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12 November 2019

Daily Reconciliation Means Daily Challenges

Reconciliation challenges are a daily fact of life for investment firms. For buy-side firms, issues typically arise when adding new asset classes, fund structures or systems that necessitate new workflows or integrations.  The consistent theme across all firms is the need to reconcile their data to the Street every day and to fund administrators monthly. Daily reconciliations to prime brokers and custodians generally include position, transaction and cash. For fund admins, we see month-end reconciliations for position, P&L and trial balance. Each type of reconciliation presents its own unique set of challenges due to data complexities, files and mapping. The methods firms employ may vary, but ultimately their main goal is to ensure the data within their accounting system matches the record on the other side of the trade.

Three distinct challenge are likely to arise:

  • 1) New asset class data complexity

Internal systems cannot always natively handle certain asset classes or the data complexity they encounter. As a result, firms have added a series of workarounds that make reconciliation an arduous manual process. The inability to multi-match records, perform simple expressions on data (“if then” statements or “A+B”), or even lower the noise by excluding certain records from the process are issues most of our customers have dealt with at one time or another. In a recent Aite Group survey, one respondent noted that all listed positions can be reconciled on T+1, but adding OTC products has been slow due to the complexity of the data.[1]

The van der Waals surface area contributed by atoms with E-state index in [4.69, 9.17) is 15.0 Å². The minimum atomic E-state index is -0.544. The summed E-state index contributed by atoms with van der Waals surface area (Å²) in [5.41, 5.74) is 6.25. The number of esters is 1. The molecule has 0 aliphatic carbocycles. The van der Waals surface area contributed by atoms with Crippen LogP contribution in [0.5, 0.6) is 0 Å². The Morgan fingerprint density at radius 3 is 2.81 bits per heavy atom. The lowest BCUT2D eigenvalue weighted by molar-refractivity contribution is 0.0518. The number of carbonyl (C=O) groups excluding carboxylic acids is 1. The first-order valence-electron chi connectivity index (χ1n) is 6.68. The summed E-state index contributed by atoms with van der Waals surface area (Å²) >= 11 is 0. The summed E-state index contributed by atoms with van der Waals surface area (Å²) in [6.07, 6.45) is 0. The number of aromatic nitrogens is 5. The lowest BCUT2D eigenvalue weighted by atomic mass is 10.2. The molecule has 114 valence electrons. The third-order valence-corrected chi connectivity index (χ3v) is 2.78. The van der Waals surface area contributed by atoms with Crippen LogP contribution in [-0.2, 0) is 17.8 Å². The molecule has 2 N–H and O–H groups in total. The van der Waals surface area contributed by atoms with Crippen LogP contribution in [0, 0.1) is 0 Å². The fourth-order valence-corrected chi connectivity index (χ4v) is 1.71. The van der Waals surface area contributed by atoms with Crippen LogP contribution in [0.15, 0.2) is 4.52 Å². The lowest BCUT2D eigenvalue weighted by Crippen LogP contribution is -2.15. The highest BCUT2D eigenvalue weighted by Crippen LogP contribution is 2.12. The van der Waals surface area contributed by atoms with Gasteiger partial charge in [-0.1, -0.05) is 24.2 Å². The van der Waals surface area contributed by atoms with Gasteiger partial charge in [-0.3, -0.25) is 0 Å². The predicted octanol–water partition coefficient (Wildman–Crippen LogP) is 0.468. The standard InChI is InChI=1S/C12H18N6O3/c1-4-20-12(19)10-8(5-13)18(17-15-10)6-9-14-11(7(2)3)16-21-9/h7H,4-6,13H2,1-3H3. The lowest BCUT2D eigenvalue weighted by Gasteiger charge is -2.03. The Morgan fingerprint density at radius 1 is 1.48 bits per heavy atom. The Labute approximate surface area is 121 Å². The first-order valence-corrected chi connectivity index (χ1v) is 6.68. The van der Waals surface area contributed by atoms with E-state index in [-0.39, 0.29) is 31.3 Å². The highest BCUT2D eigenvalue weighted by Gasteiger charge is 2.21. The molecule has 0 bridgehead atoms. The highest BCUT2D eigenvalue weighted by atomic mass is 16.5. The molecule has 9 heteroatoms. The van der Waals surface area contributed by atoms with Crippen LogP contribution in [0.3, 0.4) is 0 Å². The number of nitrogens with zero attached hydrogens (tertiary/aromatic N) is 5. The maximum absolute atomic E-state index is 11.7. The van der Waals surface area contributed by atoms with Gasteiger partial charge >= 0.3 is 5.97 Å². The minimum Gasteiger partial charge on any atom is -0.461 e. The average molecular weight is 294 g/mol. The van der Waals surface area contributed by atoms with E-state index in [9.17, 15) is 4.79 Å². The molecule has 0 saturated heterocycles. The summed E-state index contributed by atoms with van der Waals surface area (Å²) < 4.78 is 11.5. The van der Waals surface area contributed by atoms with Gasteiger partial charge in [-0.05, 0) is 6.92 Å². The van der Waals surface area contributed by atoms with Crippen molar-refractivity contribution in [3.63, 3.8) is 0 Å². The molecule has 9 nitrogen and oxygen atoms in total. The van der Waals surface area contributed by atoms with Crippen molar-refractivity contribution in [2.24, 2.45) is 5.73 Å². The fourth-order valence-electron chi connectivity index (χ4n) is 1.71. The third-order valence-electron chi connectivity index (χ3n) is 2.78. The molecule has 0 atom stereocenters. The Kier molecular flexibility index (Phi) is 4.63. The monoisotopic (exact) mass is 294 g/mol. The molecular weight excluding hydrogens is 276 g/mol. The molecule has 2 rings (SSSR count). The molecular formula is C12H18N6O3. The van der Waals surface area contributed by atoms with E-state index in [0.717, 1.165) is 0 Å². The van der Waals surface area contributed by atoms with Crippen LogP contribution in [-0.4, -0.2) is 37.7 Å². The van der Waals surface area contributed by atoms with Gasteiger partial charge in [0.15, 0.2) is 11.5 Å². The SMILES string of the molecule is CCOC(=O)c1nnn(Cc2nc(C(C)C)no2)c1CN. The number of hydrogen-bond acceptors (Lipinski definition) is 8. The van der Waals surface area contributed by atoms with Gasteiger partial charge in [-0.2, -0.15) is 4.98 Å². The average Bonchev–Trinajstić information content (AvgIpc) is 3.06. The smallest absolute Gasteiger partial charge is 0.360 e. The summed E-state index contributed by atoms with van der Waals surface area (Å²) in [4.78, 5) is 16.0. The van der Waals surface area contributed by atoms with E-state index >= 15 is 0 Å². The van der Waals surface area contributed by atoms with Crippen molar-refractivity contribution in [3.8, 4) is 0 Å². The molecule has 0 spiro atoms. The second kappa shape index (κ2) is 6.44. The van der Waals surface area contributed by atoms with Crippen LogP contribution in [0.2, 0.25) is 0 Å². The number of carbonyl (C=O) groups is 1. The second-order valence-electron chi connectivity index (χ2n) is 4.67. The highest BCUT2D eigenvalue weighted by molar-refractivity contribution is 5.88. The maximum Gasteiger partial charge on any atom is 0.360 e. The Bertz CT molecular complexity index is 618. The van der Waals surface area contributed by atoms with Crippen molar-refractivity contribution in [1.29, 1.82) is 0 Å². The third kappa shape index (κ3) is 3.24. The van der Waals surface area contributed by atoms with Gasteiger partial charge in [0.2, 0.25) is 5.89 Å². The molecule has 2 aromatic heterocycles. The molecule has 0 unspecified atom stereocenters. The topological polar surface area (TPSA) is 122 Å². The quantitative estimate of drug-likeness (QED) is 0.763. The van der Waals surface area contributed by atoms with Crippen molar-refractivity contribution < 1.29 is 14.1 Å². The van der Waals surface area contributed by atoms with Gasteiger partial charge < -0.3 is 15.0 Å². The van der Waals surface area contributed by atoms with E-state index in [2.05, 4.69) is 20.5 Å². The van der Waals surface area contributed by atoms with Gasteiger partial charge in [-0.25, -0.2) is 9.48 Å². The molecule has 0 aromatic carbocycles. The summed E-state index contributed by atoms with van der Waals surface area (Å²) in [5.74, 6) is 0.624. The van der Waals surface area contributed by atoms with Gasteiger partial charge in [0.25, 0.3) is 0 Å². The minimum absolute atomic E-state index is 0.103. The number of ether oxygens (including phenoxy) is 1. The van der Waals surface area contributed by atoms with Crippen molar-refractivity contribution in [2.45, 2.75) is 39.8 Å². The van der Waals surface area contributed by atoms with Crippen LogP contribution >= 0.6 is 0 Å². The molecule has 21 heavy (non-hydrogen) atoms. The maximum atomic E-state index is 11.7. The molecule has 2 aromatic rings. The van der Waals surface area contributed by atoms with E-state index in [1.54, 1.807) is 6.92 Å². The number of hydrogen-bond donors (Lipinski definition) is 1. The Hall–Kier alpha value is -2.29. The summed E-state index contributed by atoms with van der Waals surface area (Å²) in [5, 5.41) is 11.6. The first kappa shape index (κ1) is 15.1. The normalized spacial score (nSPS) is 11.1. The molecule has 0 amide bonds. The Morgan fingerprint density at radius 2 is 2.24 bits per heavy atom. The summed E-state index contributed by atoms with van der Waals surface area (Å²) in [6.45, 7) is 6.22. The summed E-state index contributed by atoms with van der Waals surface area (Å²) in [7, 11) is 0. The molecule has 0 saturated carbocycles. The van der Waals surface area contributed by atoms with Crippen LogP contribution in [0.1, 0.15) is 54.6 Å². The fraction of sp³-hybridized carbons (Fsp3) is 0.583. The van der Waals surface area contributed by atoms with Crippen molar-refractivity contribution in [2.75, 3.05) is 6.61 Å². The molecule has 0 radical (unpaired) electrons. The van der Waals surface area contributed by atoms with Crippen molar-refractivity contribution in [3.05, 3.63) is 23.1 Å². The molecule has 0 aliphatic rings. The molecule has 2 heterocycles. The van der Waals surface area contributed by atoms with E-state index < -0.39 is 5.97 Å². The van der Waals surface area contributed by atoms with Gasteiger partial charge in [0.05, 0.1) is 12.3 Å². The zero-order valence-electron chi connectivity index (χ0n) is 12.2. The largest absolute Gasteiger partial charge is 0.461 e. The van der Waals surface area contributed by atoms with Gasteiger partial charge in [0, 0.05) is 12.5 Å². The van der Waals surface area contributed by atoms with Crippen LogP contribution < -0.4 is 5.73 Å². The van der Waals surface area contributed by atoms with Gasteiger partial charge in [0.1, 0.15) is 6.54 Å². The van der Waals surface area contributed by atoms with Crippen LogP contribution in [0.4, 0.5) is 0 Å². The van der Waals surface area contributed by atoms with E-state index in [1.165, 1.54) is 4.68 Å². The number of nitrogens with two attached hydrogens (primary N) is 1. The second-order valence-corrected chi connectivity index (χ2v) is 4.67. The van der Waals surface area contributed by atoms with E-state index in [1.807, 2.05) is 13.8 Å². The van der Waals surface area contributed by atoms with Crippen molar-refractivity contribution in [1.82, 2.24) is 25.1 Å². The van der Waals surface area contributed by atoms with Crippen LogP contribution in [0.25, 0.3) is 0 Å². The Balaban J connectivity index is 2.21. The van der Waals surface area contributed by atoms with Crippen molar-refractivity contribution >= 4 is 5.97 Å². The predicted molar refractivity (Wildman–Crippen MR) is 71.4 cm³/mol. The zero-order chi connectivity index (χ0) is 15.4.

• 2) Data mis-match

More times than not, the data in internal systems (securities, portfolios, and custodian account numbers) will not cross-reference perfectly with external data from custodians, primes or fund admins. We have found customers spend a large majority of their time just getting “apples to apples” before they match data. Cross-referencing is an important process that needs to take place before matching data for reconciliation. If not done correctly, it can delay working through the actual breaks. In the same Aite survey another respondent noted, “The total process of onboarding a complex reconciliation takes nearly 74 days, with the majority of time spent putting together the business requirements documentation (which takes just under 30 days) and building it (which takes nearly 29 days).” The testing process isn’t as lengthy as the other two processes (only 15 days on average.)

  • 3) Data analytics

The last major hurdle is being able to see and analyze the reconciliation data. Many clients want the ability to age breaks, identify break trends by transaction type or counterparty (fund admin, custodian or prime broker), see proofs where cash balances don’t match the transactions and cause breaks, or see overall the percentages of matches by account.

Knowing potential reconciliation challenges upfront and putting in robust solutions with proven workflows can ultimately save time and mitigate operational risk, allowing accounting and operations teams to focus solely on resolving breaks.

Advent Outsourcing Services has a proven track record of helping SS&C Advent customers overcome many of the challenges above and thrive in their reconciliation process. The key functions we perform are:

  • Helping clients manage their internal and external data
  • Onboard new reconciliations
  • Remove manual processes
  • Provide Root Cause Analysis on breaks
  • Assist clients with resolving breaks at their PB’s or counterparties

Learn more about Advent Outsourcing Services


[1] Trends in Reconciliation Technology: AI-Trained Recs or Train Wrecks? September 19, 2019.